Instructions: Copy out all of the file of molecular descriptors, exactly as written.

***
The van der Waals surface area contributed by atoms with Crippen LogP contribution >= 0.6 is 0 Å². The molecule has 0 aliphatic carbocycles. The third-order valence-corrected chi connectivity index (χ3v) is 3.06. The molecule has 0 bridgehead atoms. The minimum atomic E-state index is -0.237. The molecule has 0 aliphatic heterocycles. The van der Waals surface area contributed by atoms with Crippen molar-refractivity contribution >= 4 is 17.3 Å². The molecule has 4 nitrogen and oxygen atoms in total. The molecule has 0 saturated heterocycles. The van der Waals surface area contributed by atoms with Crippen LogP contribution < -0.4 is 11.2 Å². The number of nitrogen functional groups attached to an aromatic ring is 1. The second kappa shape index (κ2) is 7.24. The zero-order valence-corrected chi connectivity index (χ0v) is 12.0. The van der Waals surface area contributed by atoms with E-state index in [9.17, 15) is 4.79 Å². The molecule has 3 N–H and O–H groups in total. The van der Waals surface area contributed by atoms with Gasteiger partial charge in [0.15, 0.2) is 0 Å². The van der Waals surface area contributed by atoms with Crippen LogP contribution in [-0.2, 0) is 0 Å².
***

The van der Waals surface area contributed by atoms with Crippen LogP contribution >= 0.6 is 0 Å². The molecule has 0 aliphatic carbocycles. The third-order valence-corrected chi connectivity index (χ3v) is 3.06. The molecule has 0 bridgehead atoms. The minimum atomic E-state index is -0.237. The molecule has 0 aliphatic heterocycles. The van der Waals surface area contributed by atoms with Crippen molar-refractivity contribution >= 4 is 17.3 Å². The molecule has 4 nitrogen and oxygen atoms in total. The molecule has 0 saturated heterocycles. The van der Waals surface area contributed by atoms with Crippen LogP contribution < -0.4 is 11.2 Å². The number of nitrogen functional groups attached to an aromatic ring is 1. The second kappa shape index (κ2) is 7.24. The zero-order valence-corrected chi connectivity index (χ0v) is 12.0. The van der Waals surface area contributed by atoms with E-state index in [9.17, 15) is 4.79 Å². The molecule has 3 N–H and O–H groups in total. The van der Waals surface area contributed by atoms with Gasteiger partial charge in [0.15, 0.2) is 0 Å². The van der Waals surface area contributed by atoms with Crippen LogP contribution in [-0.2, 0) is 0 Å².